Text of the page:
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Teachers and the Art of Teaching

Friday, July 02, 2010

As she stood in front of her 5th grade class on the very first day of school, she told the children an untruth. 

Like most teachers, she looked at her students and said that she loved them all the same. However, that was impossible because slumped in a seat in the front row was a little boy named Teddy Stoddard.

Mrs. Thompson had watched Teddy the year before and noticed that he did not play well with the other children, that his clothes were messy, and that he constantly needed a bath. In addition, Teddy could be unpleasant. It got to the point where Mrs. Thompson would actually take delight in marking his papers with a broad red pen, making bold X's and then putting a big 'F' at the top.

At the school where Mrs. Thompson taught, she was required to review each child's past records and she put Teddy's off until last. However, when she reviewed his file, she was surprised.

Teddy's first grade teacher wrote, 'Teddy is a bright child with a ready laugh. He does his work neatly and has good manners ... he is a joy to be around.'

His second grade teacher wrote, 'Teddy is an excellent student, well liked by classmates but troubled because his mother has a terminal illness and life at home must be a struggle.'

His third grade teacher wrote, 'His mother's death has been hard on him. He tries to do his best, but his father doesn't show much interest, and his home life will soon affect him if some steps aren't taken.'

Teddy's fourth grade teacher wrote, 'Teddy is withdrawn and doesn't show much interest in school. He doesn't have many friends and he sometimes sleeps in class.'

Now Mrs. Thompson realized the problem and she was ashamed of herself. She felt even worse when her students brought her Christmas presents, wrapped in beautiful ribbons and bright paper, except for Teddy. His present was clumsily wrapped in the heavy, brown, grocery bag-paper.

Mrs. Thompson took pains to open it in the middle of the other presents. Some of the children started to laugh when she found a rhinestone bracelet with some of the stones missing, and a bottle that was one-quarter full of perfume. But she stifled the children laughter when she exclaimed how pretty the bracelet was, putting it on, and dabbing some of the perfume on her wrist. Teddy Stoddard stayed after school that day just long enough to say, 'Mrs. Thompson, today you smelled just like my Mom used to.'

After the children left, she cried for at least an hour. It was on that very day, Mrs. Thompson quit teaching Reading, Writing, and Arithmetic and, instead, began to teach children. She paid particular attention to Teddy and, as she worked with him, his mind seemed to come alive. The more she encouraged him, the faster he responded. By the end of the year, Teddy had become one of the smartest children in the class and, despite her lie that she would love all the children the same, Teddy became one of her 'teacher's pets.'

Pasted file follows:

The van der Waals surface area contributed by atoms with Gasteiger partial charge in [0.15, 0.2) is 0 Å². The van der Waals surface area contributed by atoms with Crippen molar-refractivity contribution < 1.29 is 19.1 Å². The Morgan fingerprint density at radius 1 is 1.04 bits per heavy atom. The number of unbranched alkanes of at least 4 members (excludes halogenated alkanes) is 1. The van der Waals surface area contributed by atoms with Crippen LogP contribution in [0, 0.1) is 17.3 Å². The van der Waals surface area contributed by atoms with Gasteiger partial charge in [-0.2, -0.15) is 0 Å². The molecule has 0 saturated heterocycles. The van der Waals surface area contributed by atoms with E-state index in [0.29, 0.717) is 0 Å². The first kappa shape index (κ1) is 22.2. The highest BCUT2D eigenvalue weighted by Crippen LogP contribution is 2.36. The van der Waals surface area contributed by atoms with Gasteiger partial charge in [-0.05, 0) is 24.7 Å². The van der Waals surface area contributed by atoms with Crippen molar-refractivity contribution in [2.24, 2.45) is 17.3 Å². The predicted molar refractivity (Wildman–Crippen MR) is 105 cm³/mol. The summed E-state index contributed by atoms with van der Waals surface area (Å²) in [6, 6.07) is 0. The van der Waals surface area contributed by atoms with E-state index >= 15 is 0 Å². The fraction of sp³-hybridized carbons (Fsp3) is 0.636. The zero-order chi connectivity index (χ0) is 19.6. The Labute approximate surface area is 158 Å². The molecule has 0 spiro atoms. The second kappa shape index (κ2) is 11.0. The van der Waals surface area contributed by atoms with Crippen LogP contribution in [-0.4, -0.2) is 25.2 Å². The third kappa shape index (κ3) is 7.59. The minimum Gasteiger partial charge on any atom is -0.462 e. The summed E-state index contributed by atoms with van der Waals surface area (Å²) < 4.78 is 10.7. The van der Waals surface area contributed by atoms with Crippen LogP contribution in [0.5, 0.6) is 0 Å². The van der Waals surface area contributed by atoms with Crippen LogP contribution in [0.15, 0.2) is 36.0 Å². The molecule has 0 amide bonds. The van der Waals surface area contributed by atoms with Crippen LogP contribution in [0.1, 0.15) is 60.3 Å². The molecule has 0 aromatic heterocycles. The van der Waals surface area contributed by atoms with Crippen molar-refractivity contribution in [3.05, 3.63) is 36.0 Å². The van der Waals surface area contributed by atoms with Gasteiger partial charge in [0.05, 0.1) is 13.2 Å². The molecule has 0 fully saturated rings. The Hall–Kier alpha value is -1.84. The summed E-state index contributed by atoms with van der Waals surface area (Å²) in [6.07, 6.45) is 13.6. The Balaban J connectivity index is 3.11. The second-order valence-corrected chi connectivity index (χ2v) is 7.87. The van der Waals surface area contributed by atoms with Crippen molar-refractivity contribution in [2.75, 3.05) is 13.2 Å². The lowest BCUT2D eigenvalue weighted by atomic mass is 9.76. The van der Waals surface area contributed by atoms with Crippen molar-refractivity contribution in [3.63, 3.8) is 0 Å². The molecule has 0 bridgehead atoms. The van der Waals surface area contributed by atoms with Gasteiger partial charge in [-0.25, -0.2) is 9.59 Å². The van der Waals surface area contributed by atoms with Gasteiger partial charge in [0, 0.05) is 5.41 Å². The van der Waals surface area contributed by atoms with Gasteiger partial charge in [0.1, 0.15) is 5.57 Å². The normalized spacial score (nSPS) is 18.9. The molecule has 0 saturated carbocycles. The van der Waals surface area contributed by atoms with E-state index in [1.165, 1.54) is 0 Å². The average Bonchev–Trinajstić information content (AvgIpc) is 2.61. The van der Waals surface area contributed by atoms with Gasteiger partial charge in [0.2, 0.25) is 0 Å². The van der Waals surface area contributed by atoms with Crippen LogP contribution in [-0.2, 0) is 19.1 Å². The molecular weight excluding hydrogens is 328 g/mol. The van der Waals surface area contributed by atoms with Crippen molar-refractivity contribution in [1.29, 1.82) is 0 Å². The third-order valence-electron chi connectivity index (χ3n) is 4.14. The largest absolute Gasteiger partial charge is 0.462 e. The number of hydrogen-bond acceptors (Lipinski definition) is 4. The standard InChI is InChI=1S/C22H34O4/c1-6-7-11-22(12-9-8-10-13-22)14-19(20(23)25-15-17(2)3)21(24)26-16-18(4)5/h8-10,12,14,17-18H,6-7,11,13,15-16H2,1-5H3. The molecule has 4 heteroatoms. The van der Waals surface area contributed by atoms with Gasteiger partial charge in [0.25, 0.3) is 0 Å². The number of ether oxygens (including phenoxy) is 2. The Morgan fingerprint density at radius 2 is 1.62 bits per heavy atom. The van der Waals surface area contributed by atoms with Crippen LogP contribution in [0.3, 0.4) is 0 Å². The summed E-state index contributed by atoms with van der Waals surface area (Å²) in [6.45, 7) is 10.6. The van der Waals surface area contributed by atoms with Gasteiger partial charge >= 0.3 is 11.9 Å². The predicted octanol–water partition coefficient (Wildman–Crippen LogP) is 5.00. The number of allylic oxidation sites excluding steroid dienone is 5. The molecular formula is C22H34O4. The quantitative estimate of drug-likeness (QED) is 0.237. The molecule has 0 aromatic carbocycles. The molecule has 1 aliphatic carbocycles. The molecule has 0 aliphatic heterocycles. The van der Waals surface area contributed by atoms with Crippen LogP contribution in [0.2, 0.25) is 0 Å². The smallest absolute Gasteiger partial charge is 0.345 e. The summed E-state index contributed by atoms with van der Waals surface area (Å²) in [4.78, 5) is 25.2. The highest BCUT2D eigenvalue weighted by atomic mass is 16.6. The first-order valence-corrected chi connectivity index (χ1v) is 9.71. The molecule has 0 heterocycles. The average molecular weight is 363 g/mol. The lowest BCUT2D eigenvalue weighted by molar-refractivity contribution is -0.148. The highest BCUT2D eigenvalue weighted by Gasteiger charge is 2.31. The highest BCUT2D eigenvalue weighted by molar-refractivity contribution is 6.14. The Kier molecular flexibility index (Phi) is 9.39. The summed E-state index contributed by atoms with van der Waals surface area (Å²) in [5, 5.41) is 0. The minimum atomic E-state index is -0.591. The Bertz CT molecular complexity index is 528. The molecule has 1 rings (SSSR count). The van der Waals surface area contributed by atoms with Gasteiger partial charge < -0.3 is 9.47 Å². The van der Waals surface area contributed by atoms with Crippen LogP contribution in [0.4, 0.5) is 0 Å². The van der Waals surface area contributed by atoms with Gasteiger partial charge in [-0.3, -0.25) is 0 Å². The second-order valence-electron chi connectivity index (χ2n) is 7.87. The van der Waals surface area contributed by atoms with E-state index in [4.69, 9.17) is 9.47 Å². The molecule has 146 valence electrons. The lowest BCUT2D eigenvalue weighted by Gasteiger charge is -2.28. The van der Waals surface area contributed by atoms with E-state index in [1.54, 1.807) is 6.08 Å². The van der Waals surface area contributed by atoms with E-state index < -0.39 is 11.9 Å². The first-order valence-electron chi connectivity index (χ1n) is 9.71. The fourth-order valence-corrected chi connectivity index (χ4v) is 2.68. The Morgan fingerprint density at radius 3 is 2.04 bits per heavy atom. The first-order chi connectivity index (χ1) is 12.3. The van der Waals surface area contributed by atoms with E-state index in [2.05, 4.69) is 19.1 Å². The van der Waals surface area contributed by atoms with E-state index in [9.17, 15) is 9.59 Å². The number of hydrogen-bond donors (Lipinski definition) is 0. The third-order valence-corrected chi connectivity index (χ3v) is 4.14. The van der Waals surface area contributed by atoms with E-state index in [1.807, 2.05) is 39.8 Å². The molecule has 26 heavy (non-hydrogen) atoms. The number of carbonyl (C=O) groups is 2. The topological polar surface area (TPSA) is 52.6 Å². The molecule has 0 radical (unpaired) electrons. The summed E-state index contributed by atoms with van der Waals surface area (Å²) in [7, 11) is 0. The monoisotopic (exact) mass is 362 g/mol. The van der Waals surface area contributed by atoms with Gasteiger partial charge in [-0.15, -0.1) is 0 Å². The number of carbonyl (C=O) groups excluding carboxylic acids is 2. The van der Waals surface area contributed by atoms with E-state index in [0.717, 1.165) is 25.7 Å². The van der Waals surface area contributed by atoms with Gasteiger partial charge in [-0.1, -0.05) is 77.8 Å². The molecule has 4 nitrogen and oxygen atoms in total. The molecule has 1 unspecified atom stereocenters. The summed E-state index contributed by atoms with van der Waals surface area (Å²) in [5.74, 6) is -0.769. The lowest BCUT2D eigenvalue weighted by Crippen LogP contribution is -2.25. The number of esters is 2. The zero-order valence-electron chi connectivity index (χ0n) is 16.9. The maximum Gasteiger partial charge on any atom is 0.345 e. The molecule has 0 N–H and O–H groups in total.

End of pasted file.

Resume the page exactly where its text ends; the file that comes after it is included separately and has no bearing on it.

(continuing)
A year later, she found a note under her door, from Teddy, telling her that she was the best teacher he ever had in his whole life.

Six years went by before she got another note from Teddy. He then wrote that he was finishing high school, third in his class, and she was still the best teacher he ever had in life.

Four years after that she got another letter, saying that while things had been tough at times, he'd stayed in school, stuck with it, and would soon graduate from college with the highest of honors. He assured Mrs. Thompson that she was still the best and favorite teacher he had ever had in his whole life.

Four more years passed and yet another letter came. This time he explained that after he got his bachelor's degree, he decided to go a little further. The letter explained that she was still the best and favorite teacher he ever had. But now his name was a little longer.... The letter was signed, Theodore F. Stoddard, MD.

This story doesn't end here. Another letter that spring from Teddy saying he'd met a girl and was going to be married. He explained his father had died a couple of years ago and Ted wondered if Mrs. Thompson would agree to sit at the wedding in the place that was usually reserved for the mother of the groom. Of course ... and she wore that bracelet, the one with several rhinestones missing. Moreover, she made sure she was wearing the perfume that Teddy remembered his mother wearing on their last Christmas together.

As they hugged each other, Dr. Stoddard whispered in her ear, 'Thank you Mrs. Thompson for believing in me. You made me feel important and showed me I could make a difference.' Mrs. Thompson, with tears in her eyes, whispered back, 'Teddy, you have it all wrong: you were the one who taught me that I could make a difference. I didn't know how to teach until I met you.'

For those who do not know, Teddy Stoddard is the doctor at Iowa Methodist in Des Moines that has the Stoddard Cancer Wing.

This came to me from our internet friend and fellow MMA crazy, Dorothy. (Thank you, darling!) Warm someone's heart today... pass this along. I love this story so very much, I cry every time I read it. *Try* to make a difference in someone's life today.

And tomorrow? Random, wonderful acts of kindness.


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